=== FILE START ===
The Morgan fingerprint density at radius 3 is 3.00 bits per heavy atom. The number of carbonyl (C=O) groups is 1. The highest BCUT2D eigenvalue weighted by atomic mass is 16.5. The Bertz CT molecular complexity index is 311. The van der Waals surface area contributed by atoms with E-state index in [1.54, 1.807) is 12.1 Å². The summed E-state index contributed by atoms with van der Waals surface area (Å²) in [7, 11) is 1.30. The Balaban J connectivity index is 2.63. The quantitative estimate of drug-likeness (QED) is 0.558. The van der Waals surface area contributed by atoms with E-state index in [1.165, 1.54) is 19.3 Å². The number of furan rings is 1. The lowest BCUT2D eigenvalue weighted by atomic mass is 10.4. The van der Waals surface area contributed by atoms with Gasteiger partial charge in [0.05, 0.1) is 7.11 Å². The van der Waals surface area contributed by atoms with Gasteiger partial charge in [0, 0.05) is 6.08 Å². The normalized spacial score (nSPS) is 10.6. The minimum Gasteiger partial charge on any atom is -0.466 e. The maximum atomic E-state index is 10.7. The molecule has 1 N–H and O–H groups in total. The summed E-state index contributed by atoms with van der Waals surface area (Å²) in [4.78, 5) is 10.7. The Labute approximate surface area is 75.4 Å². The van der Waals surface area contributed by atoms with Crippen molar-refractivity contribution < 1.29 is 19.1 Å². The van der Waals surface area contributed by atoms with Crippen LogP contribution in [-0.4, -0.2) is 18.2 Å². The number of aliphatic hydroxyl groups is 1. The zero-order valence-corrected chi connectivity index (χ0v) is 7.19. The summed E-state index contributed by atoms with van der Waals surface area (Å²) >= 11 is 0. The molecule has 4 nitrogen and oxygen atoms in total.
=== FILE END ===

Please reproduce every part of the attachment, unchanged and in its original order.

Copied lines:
The Morgan fingerprint density at radius 3 is 3.00 bits per heavy atom. The number of carbonyl (C=O) groups is 1. The highest BCUT2D eigenvalue weighted by atomic mass is 16.5. The Bertz CT molecular complexity index is 311. The van der Waals surface area contributed by atoms with E-state index in [1.54, 1.807) is 12.1 Å². The summed E-state index contributed by atoms with van der Waals surface area (Å²) in [7, 11) is 1.30. The Balaban J connectivity index is 2.63. The quantitative estimate of drug-likeness (QED) is 0.558. The van der Waals surface area contributed by atoms with E-state index in [1.165, 1.54) is 19.3 Å². The number of furan rings is 1. The lowest BCUT2D eigenvalue weighted by atomic mass is 10.4. The van der Waals surface area contributed by atoms with Gasteiger partial charge in [0.05, 0.1) is 7.11 Å². The van der Waals surface area contributed by atoms with Gasteiger partial charge in [0, 0.05) is 6.08 Å². The normalized spacial score (nSPS) is 10.6. The minimum Gasteiger partial charge on any atom is -0.466 e. The maximum atomic E-state index is 10.7. The molecule has 1 N–H and O–H groups in total. The summed E-state index contributed by atoms with van der Waals surface area (Å²) in [4.78, 5) is 10.7. The Labute approximate surface area is 75.4 Å². The van der Waals surface area contributed by atoms with Crippen molar-refractivity contribution < 1.29 is 19.1 Å². The van der Waals surface area contributed by atoms with Crippen LogP contribution in [-0.4, -0.2) is 18.2 Å². The number of aliphatic hydroxyl groups is 1. The zero-order valence-corrected chi connectivity index (χ0v) is 7.19. The summed E-state index contributed by atoms with van der Waals surface area (Å²) >= 11 is 0. The molecule has 4 nitrogen and oxygen atoms in total.